In 1878, Transactions, p. 20, he said: "The truth is that the Rite was nothing, and the Rituals almost naught, for the most part a lot of worthless trash, until 1855."
In his pamphlet, "Beauties of Cerneauism, Aug. 25, 1887. Pike said: "I have said that the rituals of the degrees of the Ancient and Accepted Scottish Rite, and those of the Rite of Perfection, when I received them, were worthless. I repeat it, excepting the Rose Croix only. They taught a man nothing that he did not know before. They were not impressive in any way. No man of intellect and knowledge could regard them, all literary productions, with any respect. They were trivial, insipid, without originality, contemptible as literary productions, mere collections of flat, dull, common place - in short, they were no better than the rituals of the two or three Degrees which alone Cerneauism now possesses - of it own, at least.
"I found them all at Charleston when I received the Degrees there up to the 32nd. I took most of them home with me the year afterwards, and had the rest sent to me, and copied the whole of them, from beginning to end, in a book now in the archives of the Supreme Council; and I undertook immediately afterwards, the work of revising them, which Charles Laffon had begun, because I thought that they were not worth working, and ought to be revised or the Rite abandoned as worthless. I revised them, finishing the work while only a 32nd, and printing them for the consideration of the Supreme Council, at an expense to myself of $1,200. It is well known that in 1841, the Grand Orient of France had not a complete set of Scottish Rite Rituals; and could in 1840 supply its subordinates with twelve Rituals only, of Degrees above the 18th, each of a single Degree, eight of which related exclusively to the Degree of Kadosh, and three to that of Knight of the Sun. Of course, it and all the world had those of the 18th and some of the Degrees below it."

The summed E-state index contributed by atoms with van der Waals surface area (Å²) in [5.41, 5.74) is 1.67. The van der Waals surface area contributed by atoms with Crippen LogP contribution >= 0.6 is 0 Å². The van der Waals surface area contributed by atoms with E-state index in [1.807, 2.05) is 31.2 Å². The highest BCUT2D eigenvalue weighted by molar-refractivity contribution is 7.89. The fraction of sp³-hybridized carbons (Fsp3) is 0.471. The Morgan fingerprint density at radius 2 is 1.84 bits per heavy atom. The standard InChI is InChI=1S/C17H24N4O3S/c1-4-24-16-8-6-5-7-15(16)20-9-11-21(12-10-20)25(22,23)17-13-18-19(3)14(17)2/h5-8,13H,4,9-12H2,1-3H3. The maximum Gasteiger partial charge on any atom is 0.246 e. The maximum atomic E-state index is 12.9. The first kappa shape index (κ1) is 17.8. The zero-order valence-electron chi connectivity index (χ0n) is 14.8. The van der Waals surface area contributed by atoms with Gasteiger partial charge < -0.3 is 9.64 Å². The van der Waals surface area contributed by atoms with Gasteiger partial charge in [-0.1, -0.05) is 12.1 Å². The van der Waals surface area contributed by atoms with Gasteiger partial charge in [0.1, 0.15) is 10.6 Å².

Pike's later statement of 1887 treating the original rituals as merely vapid and trivial is more nearly accurate than his earlier estimates in which he seemed convinced that they were designed to conceal some deep secrets and symbolism. He had acquired this idea from the Masonic literature of the time, which depicted Masonry al descended from the Ancient Mysteries, and loaded with all sorts of magism, mysticism and ancient philosophies and religions. Fortunately, there is a way in which we can apply our own judgments to the problem for we have here an insight into the Scottish Rite early rituals by a similar medium to that by which we inspect the early rituals of the Blue Lodge - exposures. In 1829, Elder David Bernard, who, following the Morgan affair at Batavia, New York in 1826, dedicated his life to the destruction of Freemasonry and, as a means to that end, published Light on Freemasonry, containing, not only William Morgan's work on the Craft Degrees, but also the purported rituals of many other degrees, and among them all of the degrees of the Rite of Perfection and the Scottish Rite, except two. They consist of a plethora of talk, titles, decorations, hangings, uniforms, jewels, banners, swords, signs, words, knocks, obligations, questions, answers, generally running to considerable length, but, upon analysis, as Pike said, failing to tell a man anything he did not know before. The contents of the modern rituals are practically all the contribution of Albert Pike.
Source: Coil's Masonic Encyclopedia